The field hockey team lost in a nail-biter 5-4 at Princeton (3-0) Saturday, after an extremely competitive game against a school that has dominated Ivy League field hockey for the past two decades. Princeton now has beaten Yale 19 straight times.

The Bulldogs (1-2) came back from a 3-0 deficit to tie the Tigers 4-4 with 1:41 left in regulation play, only to lose 4:12 into overtime after a goal by Princeton’s Natalie Martirosian.

The Tigers held Yale scoreless for the first half of the game and held a 3-0 lead 5:55 into the second half after a goal by Martirosian. Yale goalkeeper Krissy Nesburg ’04, who made seven saves in the game, said that while the Tigers — who have won 60 of their last 61 Ivy games — were a formidable opponent, the Bulldogs were never intimidated and never felt incapable of coming back.

“In field hockey, goals can be scored so quickly; it depends how the team is playing that day,” Nesburg said.

The Bulldog comeback began when midfielder Meredith Hudson ’05 scored Yale’s first goal with just over 19 minutes remaining in regulation play. Neither team scored again until five minutes remained in regulation, when Bulldog rookie midfielder Trish Bissett ’07 brought the ball upfield to sink her first career goal for Yale.

Yale’s hopes of a comeback weakened slightly after Princeton’s Lizzie Black hit a penalty corner, increasing the Tigers’ lead to 4-2. But the frenzied Bulldogs kept their focus and captain Fran Gardner ’04 and Hudson scored one more goal each, tying the Tigers at the end of the second period. Head coach Ainslee Lamb said she was proud of the way Yale rallied in the face of this adversity.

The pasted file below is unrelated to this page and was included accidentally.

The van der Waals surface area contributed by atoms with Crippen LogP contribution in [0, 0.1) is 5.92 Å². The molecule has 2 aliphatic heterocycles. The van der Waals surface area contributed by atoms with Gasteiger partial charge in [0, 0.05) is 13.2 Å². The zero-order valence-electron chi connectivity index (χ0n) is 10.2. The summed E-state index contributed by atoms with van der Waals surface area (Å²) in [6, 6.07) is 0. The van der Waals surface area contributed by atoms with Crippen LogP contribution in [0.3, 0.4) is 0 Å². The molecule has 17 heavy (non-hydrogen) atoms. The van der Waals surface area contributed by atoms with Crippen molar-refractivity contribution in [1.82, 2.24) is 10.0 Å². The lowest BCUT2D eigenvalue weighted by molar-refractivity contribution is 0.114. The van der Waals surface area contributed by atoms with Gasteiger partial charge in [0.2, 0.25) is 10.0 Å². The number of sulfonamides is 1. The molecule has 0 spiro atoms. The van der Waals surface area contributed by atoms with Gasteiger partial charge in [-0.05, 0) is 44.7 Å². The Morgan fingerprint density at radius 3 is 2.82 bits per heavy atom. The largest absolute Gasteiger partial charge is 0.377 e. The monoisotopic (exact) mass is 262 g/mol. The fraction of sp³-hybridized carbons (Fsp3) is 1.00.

“[Princeton’s] fourth goal could have been the turning point, but [Yale] absolutely refused to lose,” Lamb said.

Lamb also said Hudson’s two goals were a significant factor in Yale’s rebound, and a tribute to the effort Hudson has devoted to practicing her penalty shots.

“Meredith Hudson has been working really hard on her penalty corners, and it just wasn’t working; this was a really great time for them to come together,” Lamb said.

Overtime saw a battle for control of the ball, with one attempt by Yale’s Bissett early in the period that went wide right. Princeton reclaimed possession and eventually Martirosian scored to salvage the victory.

“Yale definitely could have won the game,” Nesburg said. “It was not Princeton’s game by any means; that is the most disappointing thing for all of us. We had the intensity and excitement, whereas Princeton did not.”

But Yale team members agreed that the game was a significant improvement in performance over last week’s 3-2 overtime loss to Sacred Heart University and a narrow 1-0 win over the University of Rhode Island. Nesburg said the Bulldogs were a completely different team Saturday than in the previous two games.

“We basically took several giant leaps forward in intensity and drive yesterday,” Nesburg said. “We are definitely going to have a chance at the Ivy championship this year.”

As the Bulldogs look forward to away games Friday at the University of New Hampshire and Sunday at Boston University, Lamb said the Elis will need to bring the enthusiasm and desire that marked Saturday’s close call.

“We have to work really hard on what we can control, which is our own game,” she said.